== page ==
A separate circular structure dubbed "The Cyclorama" contains a 226 x 13 ft 360-degree mural, with some 3-D figures, depicting 9 scenes of Ponce de Leon's arrival in Florida in 1513 and his search for a fountain of youth, since Warm Mineral Springs is thought to have been that particular fountain. The Cyclorama was created as part of the 1959 commemorations for the 400th anniversary of Tristan de Luna’s settlement of Pensacola, the first in "La Florida." The large mural was painted by local Sarasota artist Don Putman and was originally accompanied by a 22-minute narration by Lowell Thomas. The Cyclorama has been closed since the 1970s and its fate is unknown.

2013 closure[edit]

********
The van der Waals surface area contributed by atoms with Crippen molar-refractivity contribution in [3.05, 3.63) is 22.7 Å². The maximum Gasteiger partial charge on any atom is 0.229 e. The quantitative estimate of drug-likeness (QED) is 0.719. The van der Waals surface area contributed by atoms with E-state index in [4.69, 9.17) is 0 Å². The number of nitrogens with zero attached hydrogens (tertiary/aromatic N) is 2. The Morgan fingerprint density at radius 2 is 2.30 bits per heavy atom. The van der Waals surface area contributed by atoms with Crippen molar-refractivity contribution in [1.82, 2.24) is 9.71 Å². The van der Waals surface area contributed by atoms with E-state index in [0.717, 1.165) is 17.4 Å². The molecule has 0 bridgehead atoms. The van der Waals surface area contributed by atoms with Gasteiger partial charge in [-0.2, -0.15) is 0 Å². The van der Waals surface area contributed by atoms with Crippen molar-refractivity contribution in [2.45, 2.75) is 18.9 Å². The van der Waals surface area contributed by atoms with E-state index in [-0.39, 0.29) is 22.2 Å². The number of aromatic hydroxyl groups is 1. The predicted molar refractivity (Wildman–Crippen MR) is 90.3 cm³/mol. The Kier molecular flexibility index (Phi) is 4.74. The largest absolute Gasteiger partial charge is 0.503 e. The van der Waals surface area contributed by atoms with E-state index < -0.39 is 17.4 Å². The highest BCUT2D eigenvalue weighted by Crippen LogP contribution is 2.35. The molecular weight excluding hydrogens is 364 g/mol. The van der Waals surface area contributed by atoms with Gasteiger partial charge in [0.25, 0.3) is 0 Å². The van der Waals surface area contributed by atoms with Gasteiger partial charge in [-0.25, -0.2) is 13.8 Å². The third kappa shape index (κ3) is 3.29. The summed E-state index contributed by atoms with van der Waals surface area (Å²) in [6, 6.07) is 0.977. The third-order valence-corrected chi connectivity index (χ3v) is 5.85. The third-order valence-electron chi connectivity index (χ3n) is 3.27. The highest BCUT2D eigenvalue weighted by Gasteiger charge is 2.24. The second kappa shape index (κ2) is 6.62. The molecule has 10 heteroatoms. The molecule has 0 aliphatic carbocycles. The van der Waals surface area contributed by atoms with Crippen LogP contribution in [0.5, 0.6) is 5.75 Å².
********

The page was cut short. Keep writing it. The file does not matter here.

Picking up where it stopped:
The City of Northport and Sarasota County purchased the Springs for 5.5 million dollars in 2012. A open house was held announcing that the intent was to "preserve the springs for the people of Florida". A year later the Springs were closed. The Sarasota County Commissioners had planned with the (then) Commissioners from North Port to turn the Springs over for a high end private development. The City of North Port held an election in the fall of 2012 and the new Commissioners were uncomfortable with the extensive development planned for this essentially untouched natural wonder. Commissioner Joe Barbetta of Sarasota has now convinced the Commissioners to allow interested parties to enter directly into an ITN (intent to negotiate) process for the right to develop the Springs. This unusual step for government contracts allows a developer to put forth their ideas without much direction from the governing agents. This process is also exempted from the ordinary rules governing open meetings of the Commission. Hoyt Architects have a conceptualization of their vision for development of the Springs posted online. This can be viewed under "projects" on the Hoyt Architect website. Warm Mineral Springs re-opened on April 12, 2014 for swimming only, run on a short term basis by National and State Park Concessions, Inc. The City of North Port and Sarasota County will choose a long-term vendor/developer for the Springs sometime in the summer of 2014. Commissioner Christine Robinson of Sarasota declared that the springs should not become a public park. Residents of North Port are attempting to obtain a referendum to prevent the commercialization and private development seemingly desired by the Sarasota County Commissioners.[18]